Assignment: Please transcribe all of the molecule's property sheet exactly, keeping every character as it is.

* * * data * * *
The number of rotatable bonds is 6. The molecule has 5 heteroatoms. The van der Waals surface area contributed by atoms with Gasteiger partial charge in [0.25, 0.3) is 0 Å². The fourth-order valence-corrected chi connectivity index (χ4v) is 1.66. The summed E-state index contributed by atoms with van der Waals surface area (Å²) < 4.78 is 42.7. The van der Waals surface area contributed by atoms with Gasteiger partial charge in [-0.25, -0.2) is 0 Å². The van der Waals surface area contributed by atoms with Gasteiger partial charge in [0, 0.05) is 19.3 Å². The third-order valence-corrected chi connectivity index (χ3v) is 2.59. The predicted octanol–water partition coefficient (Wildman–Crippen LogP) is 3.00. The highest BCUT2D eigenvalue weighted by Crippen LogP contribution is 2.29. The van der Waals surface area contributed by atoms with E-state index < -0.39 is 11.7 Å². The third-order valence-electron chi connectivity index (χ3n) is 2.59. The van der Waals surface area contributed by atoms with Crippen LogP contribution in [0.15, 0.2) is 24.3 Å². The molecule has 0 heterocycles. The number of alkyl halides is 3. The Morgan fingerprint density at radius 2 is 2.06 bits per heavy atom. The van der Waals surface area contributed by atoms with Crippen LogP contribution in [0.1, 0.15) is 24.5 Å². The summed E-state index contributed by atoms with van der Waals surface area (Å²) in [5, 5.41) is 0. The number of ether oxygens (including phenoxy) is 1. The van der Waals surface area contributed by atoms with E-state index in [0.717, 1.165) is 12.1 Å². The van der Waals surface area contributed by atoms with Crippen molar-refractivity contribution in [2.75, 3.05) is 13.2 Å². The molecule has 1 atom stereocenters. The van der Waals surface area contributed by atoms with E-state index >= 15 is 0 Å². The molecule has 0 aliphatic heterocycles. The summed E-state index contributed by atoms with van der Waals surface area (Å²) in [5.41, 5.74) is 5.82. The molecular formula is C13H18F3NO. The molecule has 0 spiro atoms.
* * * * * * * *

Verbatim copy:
The number of rotatable bonds is 6. The molecule has 5 heteroatoms. The van der Waals surface area contributed by atoms with Gasteiger partial charge in [0.25, 0.3) is 0 Å². The fourth-order valence-corrected chi connectivity index (χ4v) is 1.66. The summed E-state index contributed by atoms with van der Waals surface area (Å²) < 4.78 is 42.7. The van der Waals surface area contributed by atoms with Gasteiger partial charge in [-0.25, -0.2) is 0 Å². The van der Waals surface area contributed by atoms with Gasteiger partial charge in [0, 0.05) is 19.3 Å². The third-order valence-corrected chi connectivity index (χ3v) is 2.59. The predicted octanol–water partition coefficient (Wildman–Crippen LogP) is 3.00. The highest BCUT2D eigenvalue weighted by Crippen LogP contribution is 2.29. The van der Waals surface area contributed by atoms with E-state index < -0.39 is 11.7 Å². The third-order valence-electron chi connectivity index (χ3n) is 2.59. The van der Waals surface area contributed by atoms with Crippen LogP contribution in [0.15, 0.2) is 24.3 Å². The molecule has 0 heterocycles. The number of alkyl halides is 3. The Morgan fingerprint density at radius 2 is 2.06 bits per heavy atom. The van der Waals surface area contributed by atoms with Crippen LogP contribution in [0.1, 0.15) is 24.5 Å². The summed E-state index contributed by atoms with van der Waals surface area (Å²) in [5, 5.41) is 0. The number of ether oxygens (including phenoxy) is 1. The van der Waals surface area contributed by atoms with E-state index in [0.717, 1.165) is 12.1 Å². The van der Waals surface area contributed by atoms with Crippen molar-refractivity contribution in [2.75, 3.05) is 13.2 Å². The molecule has 1 atom stereocenters. The van der Waals surface area contributed by atoms with E-state index >= 15 is 0 Å². The molecule has 0 aliphatic heterocycles. The summed E-state index contributed by atoms with van der Waals surface area (Å²) in [5.41, 5.74) is 5.82. The molecular formula is C13H18F3NO. The molecule has 0 spiro atoms.